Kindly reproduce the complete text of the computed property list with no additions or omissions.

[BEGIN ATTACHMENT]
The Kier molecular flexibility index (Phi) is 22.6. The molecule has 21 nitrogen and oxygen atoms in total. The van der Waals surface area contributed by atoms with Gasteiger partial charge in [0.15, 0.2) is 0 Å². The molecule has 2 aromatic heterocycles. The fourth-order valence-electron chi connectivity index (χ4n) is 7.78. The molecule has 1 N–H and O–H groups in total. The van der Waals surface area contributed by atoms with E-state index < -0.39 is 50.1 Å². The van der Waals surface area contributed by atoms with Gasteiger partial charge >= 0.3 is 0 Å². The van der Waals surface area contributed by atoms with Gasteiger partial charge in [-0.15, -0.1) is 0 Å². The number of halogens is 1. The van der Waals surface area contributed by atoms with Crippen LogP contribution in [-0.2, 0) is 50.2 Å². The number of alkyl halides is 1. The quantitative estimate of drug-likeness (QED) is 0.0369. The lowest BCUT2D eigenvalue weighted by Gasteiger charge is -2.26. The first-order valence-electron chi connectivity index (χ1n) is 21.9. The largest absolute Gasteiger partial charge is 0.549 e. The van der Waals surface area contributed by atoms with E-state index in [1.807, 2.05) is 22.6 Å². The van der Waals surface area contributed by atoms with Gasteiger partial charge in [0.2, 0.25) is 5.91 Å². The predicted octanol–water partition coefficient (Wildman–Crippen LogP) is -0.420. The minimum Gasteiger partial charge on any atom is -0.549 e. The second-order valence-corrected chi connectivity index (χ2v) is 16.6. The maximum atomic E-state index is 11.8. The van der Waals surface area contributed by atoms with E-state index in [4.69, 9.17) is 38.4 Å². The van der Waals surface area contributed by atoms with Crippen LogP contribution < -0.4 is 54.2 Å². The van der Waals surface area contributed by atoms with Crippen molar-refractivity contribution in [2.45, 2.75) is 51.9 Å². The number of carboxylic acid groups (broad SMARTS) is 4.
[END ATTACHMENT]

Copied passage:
The Kier molecular flexibility index (Phi) is 22.6. The molecule has 21 nitrogen and oxygen atoms in total. The van der Waals surface area contributed by atoms with Gasteiger partial charge in [0.15, 0.2) is 0 Å². The molecule has 2 aromatic heterocycles. The fourth-order valence-electron chi connectivity index (χ4n) is 7.78. The molecule has 1 N–H and O–H groups in total. The van der Waals surface area contributed by atoms with E-state index < -0.39 is 50.1 Å². The van der Waals surface area contributed by atoms with Gasteiger partial charge >= 0.3 is 0 Å². The van der Waals surface area contributed by atoms with Gasteiger partial charge in [-0.15, -0.1) is 0 Å². The number of halogens is 1. The van der Waals surface area contributed by atoms with Crippen LogP contribution in [-0.2, 0) is 50.2 Å². The number of alkyl halides is 1. The quantitative estimate of drug-likeness (QED) is 0.0369. The lowest BCUT2D eigenvalue weighted by Gasteiger charge is -2.26. The first-order valence-electron chi connectivity index (χ1n) is 21.9. The largest absolute Gasteiger partial charge is 0.549 e. The van der Waals surface area contributed by atoms with E-state index in [1.807, 2.05) is 22.6 Å². The van der Waals surface area contributed by atoms with Gasteiger partial charge in [0.2, 0.25) is 5.91 Å². The predicted octanol–water partition coefficient (Wildman–Crippen LogP) is -0.420. The minimum Gasteiger partial charge on any atom is -0.549 e. The second-order valence-corrected chi connectivity index (χ2v) is 16.6. The maximum atomic E-state index is 11.8. The van der Waals surface area contributed by atoms with E-state index in [4.69, 9.17) is 38.4 Å². The van der Waals surface area contributed by atoms with Crippen LogP contribution < -0.4 is 54.2 Å². The van der Waals surface area contributed by atoms with Crippen molar-refractivity contribution in [2.45, 2.75) is 51.9 Å². The number of carboxylic acid groups (broad SMARTS) is 4.